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Marci's Medicare Answers - Feb 2012 (online only)
February 2012
By Medicare Rights Center

Dear Marci,

I receive outpatient mental health treatment for substance abuse. How much will Medicare pay for my treatment? —Giles

Dear Giles,

Medicare will help pay for treatment of alcoholism and drug abuse in outpatient settings if:

• You receive services from a provider or facility that accepts Medicare;

• Your doctor states that the services are medically necessary; and

• Your doctor sets up your plan of treatment.

Medicare Part B helps pay for outpatient substance abuse treatment services from a clinic or hospital outpatient department.

In 2012, Medicare will pay 60 percent of its approved amount for mental health services, and you or your supplemental insurance will be responsible for the remaining 40 percent. You or your supplemental insurance will also be responsible for a coinsurance to the clinic or hospital, which can be no more than the inpatient hospital deductible for that year ($1,156 in 2012).

Covered services include, but are not limited to:      

• Psychotherapy

• Patient education regarding diagnosis and treatment

• Post-hospitalization follow-up

• Prescription drugs administered during a hospital stay or injected at a doctor’s office. —Marci

Dear Marci,

I enrolled in a new drug plan during Fall Open Enrollment. When I went to the pharmacy in January to pick up my prescription, there was no problem. But when I went to pick up that same prescription this month, I was denied and told that my plan doesn’t cover the drug. Why was the drug approved in January but denied in February?   —Daphne

Dear Daphne,

Your drug was covered in January because you were eligible for a transition refill. A transition refill, also known as a transition fill, is typically a one-time, 30-day supply of a drug that Medicare drug plans must cover when you are in a new plan or when your existing plan changes its coverage. A transition fill lets you get temporary coverage for drugs that aren’t on your plan’s formulary or that have restrictions on them (such as prior authorization or step therapy).

 Transition fills aren’t for new prescriptions. You can only get a transition fill for a drug you were already taking before switching plans or before your existing plan changed its coverage.

 All Medicare Part D drug plans must cover transition fills. The rules apply to both Medicare Advantage plans that include drug coverage and Medicare stand-alone drug plans. When you use your transition fill, your plan must send you a written notice within three business days. The notice will tell you that the supply was temporary and that you should either change to a covered drug or file a request with the Part D plan (called an exception request) to ask for coverage. —Marci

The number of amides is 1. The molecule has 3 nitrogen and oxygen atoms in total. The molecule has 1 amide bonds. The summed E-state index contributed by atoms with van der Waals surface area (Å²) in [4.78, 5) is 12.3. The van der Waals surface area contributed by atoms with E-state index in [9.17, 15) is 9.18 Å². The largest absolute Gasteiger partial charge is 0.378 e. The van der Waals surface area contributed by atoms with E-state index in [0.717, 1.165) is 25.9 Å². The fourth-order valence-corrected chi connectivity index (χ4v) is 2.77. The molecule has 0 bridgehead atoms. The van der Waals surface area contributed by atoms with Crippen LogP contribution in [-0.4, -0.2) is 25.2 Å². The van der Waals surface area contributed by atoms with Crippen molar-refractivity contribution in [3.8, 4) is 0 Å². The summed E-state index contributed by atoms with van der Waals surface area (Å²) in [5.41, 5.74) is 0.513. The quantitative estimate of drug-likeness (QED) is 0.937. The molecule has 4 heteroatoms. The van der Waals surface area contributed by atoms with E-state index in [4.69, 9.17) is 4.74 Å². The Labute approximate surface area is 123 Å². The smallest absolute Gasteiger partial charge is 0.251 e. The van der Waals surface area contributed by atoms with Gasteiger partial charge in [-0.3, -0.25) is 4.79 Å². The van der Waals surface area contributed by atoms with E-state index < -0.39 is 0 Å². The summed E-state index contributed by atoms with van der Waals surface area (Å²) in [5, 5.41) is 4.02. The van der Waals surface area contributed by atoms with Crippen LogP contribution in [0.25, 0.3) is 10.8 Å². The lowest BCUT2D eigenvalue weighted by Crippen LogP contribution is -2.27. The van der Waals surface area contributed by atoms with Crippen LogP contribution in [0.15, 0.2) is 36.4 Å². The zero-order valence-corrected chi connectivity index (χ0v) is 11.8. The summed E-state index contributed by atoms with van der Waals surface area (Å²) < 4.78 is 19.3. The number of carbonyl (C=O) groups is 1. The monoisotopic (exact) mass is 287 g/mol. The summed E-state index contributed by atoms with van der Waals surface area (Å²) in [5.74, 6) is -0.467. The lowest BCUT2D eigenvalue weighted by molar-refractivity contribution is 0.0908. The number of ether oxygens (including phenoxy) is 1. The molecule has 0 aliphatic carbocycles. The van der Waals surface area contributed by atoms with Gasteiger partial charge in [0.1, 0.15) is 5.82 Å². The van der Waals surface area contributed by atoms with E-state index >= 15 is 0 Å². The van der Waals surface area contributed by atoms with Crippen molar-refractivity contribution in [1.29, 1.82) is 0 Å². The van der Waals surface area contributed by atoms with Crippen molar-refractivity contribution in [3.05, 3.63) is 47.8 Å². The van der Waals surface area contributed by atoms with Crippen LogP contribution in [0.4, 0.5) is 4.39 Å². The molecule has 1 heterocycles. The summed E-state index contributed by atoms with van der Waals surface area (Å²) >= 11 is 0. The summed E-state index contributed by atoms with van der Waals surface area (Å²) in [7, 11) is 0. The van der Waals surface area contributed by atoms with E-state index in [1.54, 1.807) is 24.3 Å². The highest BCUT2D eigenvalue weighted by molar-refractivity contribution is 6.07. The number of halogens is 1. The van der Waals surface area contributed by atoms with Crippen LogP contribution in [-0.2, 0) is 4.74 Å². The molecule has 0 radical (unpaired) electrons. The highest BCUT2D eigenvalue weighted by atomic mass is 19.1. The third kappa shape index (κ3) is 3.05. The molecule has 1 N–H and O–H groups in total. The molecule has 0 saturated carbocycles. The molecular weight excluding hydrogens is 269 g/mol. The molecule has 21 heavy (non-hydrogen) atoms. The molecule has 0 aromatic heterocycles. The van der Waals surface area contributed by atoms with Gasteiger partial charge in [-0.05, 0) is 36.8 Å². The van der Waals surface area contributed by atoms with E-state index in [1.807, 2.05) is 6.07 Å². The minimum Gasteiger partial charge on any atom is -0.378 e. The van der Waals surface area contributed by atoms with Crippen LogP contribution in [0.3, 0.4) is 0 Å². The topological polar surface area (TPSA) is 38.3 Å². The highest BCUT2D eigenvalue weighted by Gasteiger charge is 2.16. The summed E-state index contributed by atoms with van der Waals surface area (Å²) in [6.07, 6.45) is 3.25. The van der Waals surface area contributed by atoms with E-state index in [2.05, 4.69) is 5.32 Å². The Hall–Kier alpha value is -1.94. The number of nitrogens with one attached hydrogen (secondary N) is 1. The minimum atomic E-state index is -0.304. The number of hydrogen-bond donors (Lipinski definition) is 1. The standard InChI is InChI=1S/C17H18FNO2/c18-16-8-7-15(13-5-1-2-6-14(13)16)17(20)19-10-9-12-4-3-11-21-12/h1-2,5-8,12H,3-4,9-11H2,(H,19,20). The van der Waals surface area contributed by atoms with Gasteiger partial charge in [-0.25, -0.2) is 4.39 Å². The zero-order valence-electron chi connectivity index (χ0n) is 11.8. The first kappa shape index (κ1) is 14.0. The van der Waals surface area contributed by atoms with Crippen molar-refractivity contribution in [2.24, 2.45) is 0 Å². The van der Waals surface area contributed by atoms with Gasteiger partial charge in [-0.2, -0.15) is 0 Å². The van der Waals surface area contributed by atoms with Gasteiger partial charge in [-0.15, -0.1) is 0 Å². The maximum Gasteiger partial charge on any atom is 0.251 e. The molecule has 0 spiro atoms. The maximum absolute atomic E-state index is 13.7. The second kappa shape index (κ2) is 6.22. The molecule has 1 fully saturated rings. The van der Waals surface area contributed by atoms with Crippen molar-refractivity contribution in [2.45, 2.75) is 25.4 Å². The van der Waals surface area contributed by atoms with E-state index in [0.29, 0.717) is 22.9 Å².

Dear Marci,

I just found out I am eligible for a Medicare Savings Program. How do I apply?  —Yvonne

 Medicare Savings Programs (MSPs) help pay your Medicare costs if you have limited finances. There are three main programs: QMB, SLMB and QI. Each program has different income eligibility limits.

 You should call your local Medicaid office for exact rules on how to apply for an MSP in your state. Many states allow you to submit your application online, through the mail, or through community health centers or other organizations.

 The list of documents that you will need to include with your application varies by state. Some states do not require that you submit documentation of your income or assets. Contact your local Medicaid office to find out what documents you need. Examples of documentation that may be required with your MSP application include:

• your Social Security card

• your Medicare card

• your birth certificate, passport or green card

• proof of your address, such as an electric bill or phone bill

• proof of your income, such as a Social Security Administration award letter, income tax return or pay stub

• information about your assets, such as bank statements, stock certificates or life insurance policies —Marci

Marci’s Medicare Answers is a service of the Medicare Rights Center (www.medicarerights.org), the nation’s largest independent source of information and assistance for people with Medicare. To speak with a counselor, call (800) 333-4114. To subscribe to “Dear Marci,” the Medicare Rights Center’s free educational e-newsletter, simply e-mail dearmarci@medicarerights.org. To learn more about the services that Medicare will cover and how to change plans, log on to Medicare Interactive Counselor at the Medicare Rights Center’s website at www.medicareinteractive.org.

  

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